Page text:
Paul Kengor On Church/State Separation

An insightful new audio commentary by Dr. Paul Kengor: 

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For too long, this country has suffered from a severely misguided understanding of church-state separation, fostered by secular liberals/progressives. And now, those same forces—or at least those devoted to President Obama and so-called “abortion rights” above all else—are employing that very misunderstanding in an assault upon the religious freedom and consciences of Catholics. They are doing so, of course, via the Obama mandate on contraception and abortion drugs.

The problem begins with the very notion of “separation of church and state.” Huge numbers of Americans mistakenly believe those words are chiseled into the Constitution, ascribing to them a tremendous weight and power that plainly do not exist. In fact, those words are not found in the Constitution at all.

To the contrary, the First Amendment ensures “the free exercise” of religion.

Well, if the words “separation of church and state” appear nowhere in the Constitution, then where are they?

The phrase is found in an 1802 letter from Thomas Jefferson, written to the Danbury Baptist Association of Connecticut.

Jefferson, the newly elected president, assured his Connecticut friends that they had no fear from the federal government, which would not intrude upon them and the practice of their faith—nor, as Jefferson put it, their “rights of conscience”—given that their relationship with God was between them and God. The purpose in this historic Jefferson-Baptist exchange was to protect not government from religion but religion (that is, religious people) from the intrusion of government.

And now, 200-plus years after Jefferson’s letter and the signing of the Constitution and Bill of Rights, we are left with too many liberals/progressives too often incorrectly telling us that at the crux of religion in America is a sacred “Constitutional” anchor called “separation of church and state,” which means that your individual faith should not disrupt or disorder society and the state. You must take your faith out of the public square and confine it to yourself, your home, your church.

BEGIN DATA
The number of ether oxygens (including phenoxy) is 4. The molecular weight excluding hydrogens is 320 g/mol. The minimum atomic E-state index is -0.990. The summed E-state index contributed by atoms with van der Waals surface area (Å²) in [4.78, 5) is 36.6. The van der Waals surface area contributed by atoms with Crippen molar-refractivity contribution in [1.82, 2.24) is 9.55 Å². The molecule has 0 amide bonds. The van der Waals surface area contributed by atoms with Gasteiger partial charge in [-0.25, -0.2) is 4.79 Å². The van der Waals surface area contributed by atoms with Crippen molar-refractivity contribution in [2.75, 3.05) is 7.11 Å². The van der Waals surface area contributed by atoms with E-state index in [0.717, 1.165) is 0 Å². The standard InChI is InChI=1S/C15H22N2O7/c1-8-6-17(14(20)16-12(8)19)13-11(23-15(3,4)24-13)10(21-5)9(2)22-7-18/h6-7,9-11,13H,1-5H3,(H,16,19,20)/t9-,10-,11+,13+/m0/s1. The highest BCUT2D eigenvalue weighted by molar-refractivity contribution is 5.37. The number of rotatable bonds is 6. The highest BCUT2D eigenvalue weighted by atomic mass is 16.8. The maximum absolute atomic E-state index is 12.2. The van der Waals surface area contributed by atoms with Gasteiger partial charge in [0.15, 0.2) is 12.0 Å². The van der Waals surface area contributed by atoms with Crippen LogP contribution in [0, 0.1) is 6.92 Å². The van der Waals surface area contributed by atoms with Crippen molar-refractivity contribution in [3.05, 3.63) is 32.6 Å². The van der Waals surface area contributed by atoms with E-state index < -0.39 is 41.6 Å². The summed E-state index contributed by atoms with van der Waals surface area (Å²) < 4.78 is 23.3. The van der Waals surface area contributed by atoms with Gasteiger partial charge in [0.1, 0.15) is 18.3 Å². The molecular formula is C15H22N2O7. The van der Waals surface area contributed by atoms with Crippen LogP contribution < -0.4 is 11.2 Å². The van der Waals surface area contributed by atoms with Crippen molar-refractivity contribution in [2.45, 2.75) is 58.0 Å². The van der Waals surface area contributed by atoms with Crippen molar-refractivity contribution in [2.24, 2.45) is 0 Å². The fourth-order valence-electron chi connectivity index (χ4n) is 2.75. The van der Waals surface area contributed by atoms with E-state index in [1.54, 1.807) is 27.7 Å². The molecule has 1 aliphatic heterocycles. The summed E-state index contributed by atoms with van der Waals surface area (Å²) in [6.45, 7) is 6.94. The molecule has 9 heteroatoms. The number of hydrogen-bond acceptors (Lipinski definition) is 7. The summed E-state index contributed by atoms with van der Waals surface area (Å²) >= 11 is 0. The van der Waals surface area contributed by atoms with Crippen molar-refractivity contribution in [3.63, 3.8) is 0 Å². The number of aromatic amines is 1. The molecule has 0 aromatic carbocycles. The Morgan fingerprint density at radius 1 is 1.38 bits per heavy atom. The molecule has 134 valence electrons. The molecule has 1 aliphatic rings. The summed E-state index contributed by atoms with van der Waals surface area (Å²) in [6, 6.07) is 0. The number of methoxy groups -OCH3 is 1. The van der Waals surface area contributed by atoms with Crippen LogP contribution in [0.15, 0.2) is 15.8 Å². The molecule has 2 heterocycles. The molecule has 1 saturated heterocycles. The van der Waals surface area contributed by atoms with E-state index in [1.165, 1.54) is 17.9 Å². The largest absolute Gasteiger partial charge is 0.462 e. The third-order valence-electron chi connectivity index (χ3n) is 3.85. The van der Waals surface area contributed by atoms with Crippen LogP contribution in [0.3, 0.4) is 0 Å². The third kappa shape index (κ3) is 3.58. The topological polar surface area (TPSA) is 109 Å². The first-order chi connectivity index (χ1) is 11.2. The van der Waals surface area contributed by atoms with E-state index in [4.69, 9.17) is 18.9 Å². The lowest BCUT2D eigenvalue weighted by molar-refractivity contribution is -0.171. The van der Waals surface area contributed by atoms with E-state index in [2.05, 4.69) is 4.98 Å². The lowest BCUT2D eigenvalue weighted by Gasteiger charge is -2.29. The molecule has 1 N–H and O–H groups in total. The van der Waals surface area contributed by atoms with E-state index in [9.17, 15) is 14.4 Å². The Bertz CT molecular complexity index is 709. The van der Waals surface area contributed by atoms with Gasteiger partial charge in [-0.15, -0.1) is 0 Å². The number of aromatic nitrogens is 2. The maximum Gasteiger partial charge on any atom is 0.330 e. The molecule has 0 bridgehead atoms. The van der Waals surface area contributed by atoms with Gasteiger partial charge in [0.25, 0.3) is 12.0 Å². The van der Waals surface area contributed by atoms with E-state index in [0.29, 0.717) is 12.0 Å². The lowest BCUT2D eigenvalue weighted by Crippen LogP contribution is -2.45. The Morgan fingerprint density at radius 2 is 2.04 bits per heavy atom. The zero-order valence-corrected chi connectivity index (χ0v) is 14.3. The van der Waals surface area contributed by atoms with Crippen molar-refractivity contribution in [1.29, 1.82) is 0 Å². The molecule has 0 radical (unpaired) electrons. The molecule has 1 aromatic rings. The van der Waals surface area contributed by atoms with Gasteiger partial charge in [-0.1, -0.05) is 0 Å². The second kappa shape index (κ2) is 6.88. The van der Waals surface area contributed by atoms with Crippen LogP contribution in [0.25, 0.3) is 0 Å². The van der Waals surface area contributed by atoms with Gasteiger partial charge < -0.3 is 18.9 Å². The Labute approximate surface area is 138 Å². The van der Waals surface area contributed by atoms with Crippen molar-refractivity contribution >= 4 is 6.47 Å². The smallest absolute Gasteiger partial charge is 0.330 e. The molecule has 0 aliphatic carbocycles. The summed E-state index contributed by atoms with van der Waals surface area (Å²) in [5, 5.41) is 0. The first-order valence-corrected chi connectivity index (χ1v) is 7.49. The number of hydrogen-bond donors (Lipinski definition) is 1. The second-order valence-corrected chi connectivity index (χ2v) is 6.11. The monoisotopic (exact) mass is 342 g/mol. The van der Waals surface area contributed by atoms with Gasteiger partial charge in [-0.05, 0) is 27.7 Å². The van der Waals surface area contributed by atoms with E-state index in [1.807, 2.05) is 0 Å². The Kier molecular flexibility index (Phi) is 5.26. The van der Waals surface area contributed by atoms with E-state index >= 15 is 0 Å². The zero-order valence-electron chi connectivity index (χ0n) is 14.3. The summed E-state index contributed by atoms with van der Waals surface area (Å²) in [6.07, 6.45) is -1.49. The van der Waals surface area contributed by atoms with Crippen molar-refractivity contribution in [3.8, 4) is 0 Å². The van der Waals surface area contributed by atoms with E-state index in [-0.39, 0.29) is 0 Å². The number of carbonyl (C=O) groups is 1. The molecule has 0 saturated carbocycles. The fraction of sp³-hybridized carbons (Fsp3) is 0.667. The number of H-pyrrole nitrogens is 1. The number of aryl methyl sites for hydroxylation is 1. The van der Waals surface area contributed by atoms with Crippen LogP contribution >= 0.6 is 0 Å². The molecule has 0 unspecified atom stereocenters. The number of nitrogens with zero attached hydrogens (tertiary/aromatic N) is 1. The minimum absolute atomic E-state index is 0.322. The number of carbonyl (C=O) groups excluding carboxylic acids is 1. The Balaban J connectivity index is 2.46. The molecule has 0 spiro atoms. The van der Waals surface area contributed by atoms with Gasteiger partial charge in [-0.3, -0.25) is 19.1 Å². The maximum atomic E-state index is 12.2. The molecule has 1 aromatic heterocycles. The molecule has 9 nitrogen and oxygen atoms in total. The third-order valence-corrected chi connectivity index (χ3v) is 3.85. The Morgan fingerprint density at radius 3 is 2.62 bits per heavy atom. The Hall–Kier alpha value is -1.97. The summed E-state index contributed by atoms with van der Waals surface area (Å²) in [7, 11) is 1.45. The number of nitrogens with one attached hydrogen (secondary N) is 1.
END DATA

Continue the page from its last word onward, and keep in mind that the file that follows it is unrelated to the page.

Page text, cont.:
That’s wrong. And that wrong is now breeding yet more wrongs.

For Catholic Exchange and Ave Maria Radio, I’m Paul Kengor.


Dr. Paul Kengor


Dr. Paul Kengor is professor of political science at Grove City College and executive director of The Center for Vision & Values. His books include “The Crusader: Ronald Reagan and the Fall of Communism” and “Dupes: How America’s Adversaries Have Manipulated Progressives for a Century.”

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  • Ema Goldman

    Yes, the first commandment in the constitution should read “THOU shall keep THY religion to THYSELF”

  • edmund burk

    miss goldman the constitution is a secular document unlike the 10 commandments which are a spirtial document. one of the commandments is “I AM THE LORD THY GOD, THOU SHOULD NOT HAVE ANY STRANGE GODS BEFORE ME.’ This means God informs and direct our lives. therefore we bear witness to god with our lives and DO NOT keep our god to our selves. 

  • Karen

    I understand people have different views on contraception and abortion.  The rights of people who believe in contraception and abortion are protected by the laws of our country.  Could someone please explain to me WHY this isn’t enough?  Why do those of us who do not believe these things as moral have to have them forced on us?

  • Lorenzo

    You talk of about moral have to have them forced upon us. It is your kind that is forcing your morals on the rest of us.

  • DougIndeap


    Kengor fundamentally
    misunderstands separation of church and state. 
    First, its existence.  It is a
    bedrock principle of our Constitution much like the principles of separation of